2013 Calvin Awards: Worst Picture
By Reagen Sulewski
February 20, 2013
As always, with the Calvins, we celebrate not just the best of the year, but also the worst. These ten films represent the nadir of our year at the movies – the ludicrously plotted, abysmally acted, intelligence insulting thieves of time that often had us looking for a fork to jam in our eyes. And these are just the films that we thought might have some promise. While there weren't any epic “what were they thinking?” mistakes like Battlefield Earth or Catwoman this year, we did have our share of horrible times at the movies.
Terrible horror films are a “favorite” of this category, and we're proud to crown another of its ilk as our champion of awful cinema this year. Silent House was a nearly shot-for-shot remake of a Uruguayan film of the same title which was actually kind of well regarded, so there's very little excuse for this version to be this bad. That singular “shot” is on purpose too, as both films were filmed as to look like they took place in one take – which could be very suspenseful or dreadfully tedious. I'll let you guess which one this one was. While minimalism is one way to ratchet up the tension in a horror film, having something actually happen as a result is a better idea.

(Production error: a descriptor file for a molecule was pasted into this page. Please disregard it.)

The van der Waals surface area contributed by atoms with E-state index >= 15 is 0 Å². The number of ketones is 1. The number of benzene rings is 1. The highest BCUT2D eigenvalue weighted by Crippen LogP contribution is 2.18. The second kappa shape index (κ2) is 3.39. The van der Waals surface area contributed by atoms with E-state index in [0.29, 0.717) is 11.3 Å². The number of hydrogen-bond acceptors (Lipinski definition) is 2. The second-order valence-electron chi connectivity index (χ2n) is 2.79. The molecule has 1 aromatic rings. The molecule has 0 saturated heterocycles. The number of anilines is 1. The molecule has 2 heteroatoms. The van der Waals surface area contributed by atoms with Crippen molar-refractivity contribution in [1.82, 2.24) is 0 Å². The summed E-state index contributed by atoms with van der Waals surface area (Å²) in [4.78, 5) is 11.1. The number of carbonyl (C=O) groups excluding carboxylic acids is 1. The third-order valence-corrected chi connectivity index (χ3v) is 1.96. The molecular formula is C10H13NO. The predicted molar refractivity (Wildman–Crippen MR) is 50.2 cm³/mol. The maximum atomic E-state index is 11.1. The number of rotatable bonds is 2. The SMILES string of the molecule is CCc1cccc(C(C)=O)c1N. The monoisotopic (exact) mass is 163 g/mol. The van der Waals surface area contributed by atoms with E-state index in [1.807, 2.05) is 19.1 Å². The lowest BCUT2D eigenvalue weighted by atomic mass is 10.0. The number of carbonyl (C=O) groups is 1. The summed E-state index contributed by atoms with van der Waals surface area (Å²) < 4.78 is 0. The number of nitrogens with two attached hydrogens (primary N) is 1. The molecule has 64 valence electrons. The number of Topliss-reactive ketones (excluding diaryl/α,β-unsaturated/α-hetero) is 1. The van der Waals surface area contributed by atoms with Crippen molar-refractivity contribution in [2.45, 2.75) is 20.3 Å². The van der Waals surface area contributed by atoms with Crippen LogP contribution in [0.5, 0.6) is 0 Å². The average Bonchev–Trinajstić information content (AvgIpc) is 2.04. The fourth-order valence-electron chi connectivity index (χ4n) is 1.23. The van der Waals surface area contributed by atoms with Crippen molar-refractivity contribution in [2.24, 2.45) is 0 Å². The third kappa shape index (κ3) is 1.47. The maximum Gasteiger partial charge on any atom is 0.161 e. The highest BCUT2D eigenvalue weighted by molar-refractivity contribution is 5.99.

Silent House's second crime was stranding Elizabeth Olsen, the new indie darling, in a film where she had essentially nothing to do other than walk around in the dark and scream. But perhaps the biggest reason this film is up here is its ridiculous “shocking for the sake of shocking” ending that makes the entire rest of the film completely pointless and nonsensical, not to mention making the whole thing seedy and exploitative. We won't quite ruin the surprise for you (not that this film deserves spoiler warnings...) except to say that you should think of the hackiest twist possible, then reject that and dig below that. We can put up with just about anything in the world expect wasting our time, and Silent House was the chief offender this year.
Ghost Rider: Spirit of Vengeance is what happens when you see a franchise movie despite your best instincts. During the mid '00s comic movie craze when just about anything that was based on something that was originally drawn made ridiculous amounts of money, Ghost Rider was one of the more headshaking entries. Featuring one of Nicolas Cage's more bizarre performances, it somehow managed to convince people into a $55 million opening weekend. That just encouraged Hollywood, and despite the near universal verdict of “crap”, we were convinced that we wanted a second round of this. And when was the last time an all-time terrible movie had an even passable sequel?
This film was given over to the Crank directors, but while that gonzo filmmaking style worked for those live-action cartoons (I mean, to a degree – I won't argue with you too much if you hated those too) working within the constraints of a big budget blockbuster seemed to frustrate them, and they just ended up making things louder and explodier. We're pretty sure watching this film in 3D counts as an assault.